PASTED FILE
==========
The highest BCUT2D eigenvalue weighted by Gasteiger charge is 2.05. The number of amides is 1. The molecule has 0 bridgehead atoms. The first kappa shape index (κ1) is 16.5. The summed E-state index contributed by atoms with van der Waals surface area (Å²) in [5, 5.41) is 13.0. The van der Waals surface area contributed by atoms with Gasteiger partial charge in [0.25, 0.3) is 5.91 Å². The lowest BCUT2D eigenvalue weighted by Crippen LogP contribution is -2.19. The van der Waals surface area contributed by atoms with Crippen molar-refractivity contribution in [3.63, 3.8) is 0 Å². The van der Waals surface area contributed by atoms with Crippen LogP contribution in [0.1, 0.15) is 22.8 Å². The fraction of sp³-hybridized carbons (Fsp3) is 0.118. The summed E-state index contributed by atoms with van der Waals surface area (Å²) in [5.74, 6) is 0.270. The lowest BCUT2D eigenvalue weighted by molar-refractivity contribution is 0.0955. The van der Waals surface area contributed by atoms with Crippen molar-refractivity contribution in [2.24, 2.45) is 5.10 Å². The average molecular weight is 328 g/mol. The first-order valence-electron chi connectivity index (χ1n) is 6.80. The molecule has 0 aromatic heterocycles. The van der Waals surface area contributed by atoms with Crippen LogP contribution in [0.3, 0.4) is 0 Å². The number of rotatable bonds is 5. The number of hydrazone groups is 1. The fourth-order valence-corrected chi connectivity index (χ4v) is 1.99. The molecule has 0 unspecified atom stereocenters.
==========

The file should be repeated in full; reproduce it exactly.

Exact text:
The highest BCUT2D eigenvalue weighted by Gasteiger charge is 2.05. The number of amides is 1. The molecule has 0 bridgehead atoms. The first kappa shape index (κ1) is 16.5. The summed E-state index contributed by atoms with van der Waals surface area (Å²) in [5, 5.41) is 13.0. The van der Waals surface area contributed by atoms with Gasteiger partial charge in [0.25, 0.3) is 5.91 Å². The lowest BCUT2D eigenvalue weighted by Crippen LogP contribution is -2.19. The van der Waals surface area contributed by atoms with Crippen molar-refractivity contribution in [3.63, 3.8) is 0 Å². The van der Waals surface area contributed by atoms with Crippen LogP contribution in [0.1, 0.15) is 22.8 Å². The fraction of sp³-hybridized carbons (Fsp3) is 0.118. The summed E-state index contributed by atoms with van der Waals surface area (Å²) in [5.74, 6) is 0.270. The lowest BCUT2D eigenvalue weighted by molar-refractivity contribution is 0.0955. The van der Waals surface area contributed by atoms with Crippen molar-refractivity contribution in [2.24, 2.45) is 5.10 Å². The average molecular weight is 328 g/mol. The first-order valence-electron chi connectivity index (χ1n) is 6.80. The molecule has 0 aromatic heterocycles. The van der Waals surface area contributed by atoms with Crippen LogP contribution in [0.3, 0.4) is 0 Å². The number of rotatable bonds is 5. The number of hydrazone groups is 1. The fourth-order valence-corrected chi connectivity index (χ4v) is 1.99. The molecule has 0 unspecified atom stereocenters.